Vigo, Spain’s Christmas light show is a tourist attraction, but can it surpass the Big Apple’s as the mayor hopes?
Abel Caballero, the mayor of the Spanish city of Vigo, has been obsessed for five years.
“I want to tell the mayor of New York to get ready because you’re going to see the city lights of Vigo from there,” he declared.
Mr. Caballero, 77, plans the lights each year from a small office in the Atlantic coast city and challenges the Big Apple’s mayorship come Christmas.
The first message was addressed to Bill de Blasio, and this year the current mayor, Eric Adams, sent a message.
“New Yorkers would be jealous because the lighting in Vigo is really top-notch,” he said.
It’s not just the 11 million LED lights that decorate the city’s streets, it’s the 44-meter-tall Christmas tree, the giant Ferris wheel, the skating rink, and even works wonders in a southern European city that hasn’t had snow since 1987. That even includes snow machines.
The spectacle costs the city of around 300,000 people 2.37 million euros in losses each year.
Who is the most popular mayor in Europe?
Caballero, a socialist politician, initiates a duel every year, but the mayor of New York has so far refused to do so.
However, the Spanish mayor did not give up and, having won everything domestically, is now fighting a David vs. Goliath battle on the international stage.
He won a landslide victory in the last local election in May, and after 16 years in power, the mayor rules with an absolute majority.
His longevity is remarkable in a country that has been plagued by political instability in recent years.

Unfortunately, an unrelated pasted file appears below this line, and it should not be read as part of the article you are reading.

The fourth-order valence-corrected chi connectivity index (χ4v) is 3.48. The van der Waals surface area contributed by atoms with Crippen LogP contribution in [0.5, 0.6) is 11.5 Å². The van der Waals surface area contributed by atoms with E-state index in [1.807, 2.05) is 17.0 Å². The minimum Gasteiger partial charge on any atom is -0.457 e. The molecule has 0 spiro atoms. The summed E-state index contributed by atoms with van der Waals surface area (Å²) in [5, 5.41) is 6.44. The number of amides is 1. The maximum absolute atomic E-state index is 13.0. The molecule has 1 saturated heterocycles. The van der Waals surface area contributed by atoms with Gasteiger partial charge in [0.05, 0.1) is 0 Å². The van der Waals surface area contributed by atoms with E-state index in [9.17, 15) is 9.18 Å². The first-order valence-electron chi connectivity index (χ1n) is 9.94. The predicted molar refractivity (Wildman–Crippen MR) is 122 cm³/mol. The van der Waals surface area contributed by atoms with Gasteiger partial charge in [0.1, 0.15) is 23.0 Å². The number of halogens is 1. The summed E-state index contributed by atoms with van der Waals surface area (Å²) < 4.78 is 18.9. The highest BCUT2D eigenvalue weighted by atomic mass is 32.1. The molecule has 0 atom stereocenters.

Do Christmas lights have anything to do with this majority of voters?
“Christmas has a lot to do with me being the most elected mayor in Europe,” Caballero told Euronews.
“But the most important thing is a continuous dialogue with people. It’s about making the dialogue, the attention to the people, even the small talk on the street, permanent,” he added. Ta.
He attributes his success to several factors, but there is no doubt that his Christmas fights are known throughout Spain. It piques the curiosity of Spaniards who visit the city every year to see this light show with their own eyes.
Before that started, some hotels in Vigo had 20% occupancy over the Christmas weekend. That has completely changed and now the city is usually packed.
Euronews called the city center hotel to confirm. We were told that there were no rooms available on weekends and it would be difficult to find a room that was not booked.
Introducing Vigo’s Christmas to Europe
The man, who served as the country’s transport minister in 1985, returned to local politics to, among other things, bring Christmas back to his hometown.
“I love Christmas. I have great memories from my childhood. When I was young, society was different and less developed, but we spent Christmas with great enthusiasm.” said the mayor.
“When I was 20 years old, I was studying at Cambridge University, but for political reasons I could not return to Spain. It was the time of the Francisco Franco dictatorship, and I spent Christmas with my wife Cristina. We spent the same time in Spain. We enjoyed it just as much, but it’s a big yearning for the rest of the family,” he continued.
For this reason, the mayor wants to make Christmas a shared experience and make people feel at home when visiting Vigo.
“Vigo has become a kind of symbol of Christmas throughout Europe. We want to do the same in America, and that’s why we improve it every year,” Caballero says.
After lighting up Vigo’s 450 streets, you might think that the mayor’s mansion would be an extension of the lighting dream, but this couldn’t be further from the truth.
“I don’t have Christmas lights at home because nothing beats the decorations of the city,” he explains.
On the streets of Vigo, voices are rising against the “waste” of public money and energy.
Nevertheless, Caballero claims that the use of LED lighting has reduced the city’s consumption. But experts say these lights often cause even more severe light pollution than traditional light bulbs.
The mayor defended himself by saying, “Everything has critics these days, right?”